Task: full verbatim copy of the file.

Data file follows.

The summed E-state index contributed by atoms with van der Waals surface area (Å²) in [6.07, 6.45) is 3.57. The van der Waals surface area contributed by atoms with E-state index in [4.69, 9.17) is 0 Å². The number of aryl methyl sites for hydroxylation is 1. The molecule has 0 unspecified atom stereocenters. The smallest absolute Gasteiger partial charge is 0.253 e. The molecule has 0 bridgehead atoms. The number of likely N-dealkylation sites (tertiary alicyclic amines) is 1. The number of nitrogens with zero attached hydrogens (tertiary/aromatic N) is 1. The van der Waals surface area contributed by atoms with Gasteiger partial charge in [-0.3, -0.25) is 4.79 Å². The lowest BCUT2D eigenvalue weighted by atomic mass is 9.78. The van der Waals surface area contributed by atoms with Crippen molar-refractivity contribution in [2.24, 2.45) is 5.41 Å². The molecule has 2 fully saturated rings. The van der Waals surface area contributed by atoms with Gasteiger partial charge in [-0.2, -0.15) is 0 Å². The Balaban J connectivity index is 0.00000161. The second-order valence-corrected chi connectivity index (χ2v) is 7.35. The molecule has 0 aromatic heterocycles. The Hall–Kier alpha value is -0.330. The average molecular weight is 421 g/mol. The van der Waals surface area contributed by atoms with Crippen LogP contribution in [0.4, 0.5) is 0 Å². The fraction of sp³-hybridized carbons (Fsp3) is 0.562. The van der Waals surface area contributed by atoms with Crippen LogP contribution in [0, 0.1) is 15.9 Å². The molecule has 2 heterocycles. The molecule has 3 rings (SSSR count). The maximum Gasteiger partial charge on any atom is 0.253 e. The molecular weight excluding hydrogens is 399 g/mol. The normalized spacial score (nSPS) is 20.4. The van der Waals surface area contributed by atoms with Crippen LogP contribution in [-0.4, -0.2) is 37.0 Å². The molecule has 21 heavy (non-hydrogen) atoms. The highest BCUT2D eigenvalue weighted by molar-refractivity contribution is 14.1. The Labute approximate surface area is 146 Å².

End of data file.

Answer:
The summed E-state index contributed by atoms with van der Waals surface area (Å²) in [6.07, 6.45) is 3.57. The van der Waals surface area contributed by atoms with E-state index in [4.69, 9.17) is 0 Å². The number of aryl methyl sites for hydroxylation is 1. The molecule has 0 unspecified atom stereocenters. The smallest absolute Gasteiger partial charge is 0.253 e. The molecule has 0 bridgehead atoms. The number of likely N-dealkylation sites (tertiary alicyclic amines) is 1. The number of nitrogens with zero attached hydrogens (tertiary/aromatic N) is 1. The van der Waals surface area contributed by atoms with Gasteiger partial charge in [-0.3, -0.25) is 4.79 Å². The lowest BCUT2D eigenvalue weighted by atomic mass is 9.78. The van der Waals surface area contributed by atoms with Crippen molar-refractivity contribution in [2.24, 2.45) is 5.41 Å². The molecule has 2 fully saturated rings. The van der Waals surface area contributed by atoms with Gasteiger partial charge in [-0.2, -0.15) is 0 Å². The Balaban J connectivity index is 0.00000161. The second-order valence-corrected chi connectivity index (χ2v) is 7.35. The molecule has 0 aromatic heterocycles. The Hall–Kier alpha value is -0.330. The average molecular weight is 421 g/mol. The van der Waals surface area contributed by atoms with Crippen LogP contribution in [0.4, 0.5) is 0 Å². The fraction of sp³-hybridized carbons (Fsp3) is 0.562. The van der Waals surface area contributed by atoms with Crippen LogP contribution in [0, 0.1) is 15.9 Å². The molecule has 2 heterocycles. The molecule has 3 rings (SSSR count). The maximum Gasteiger partial charge on any atom is 0.253 e. The molecular weight excluding hydrogens is 399 g/mol. The normalized spacial score (nSPS) is 20.4. The van der Waals surface area contributed by atoms with Crippen LogP contribution in [-0.4, -0.2) is 37.0 Å². The molecule has 21 heavy (non-hydrogen) atoms. The highest BCUT2D eigenvalue weighted by molar-refractivity contribution is 14.1. The Labute approximate surface area is 146 Å².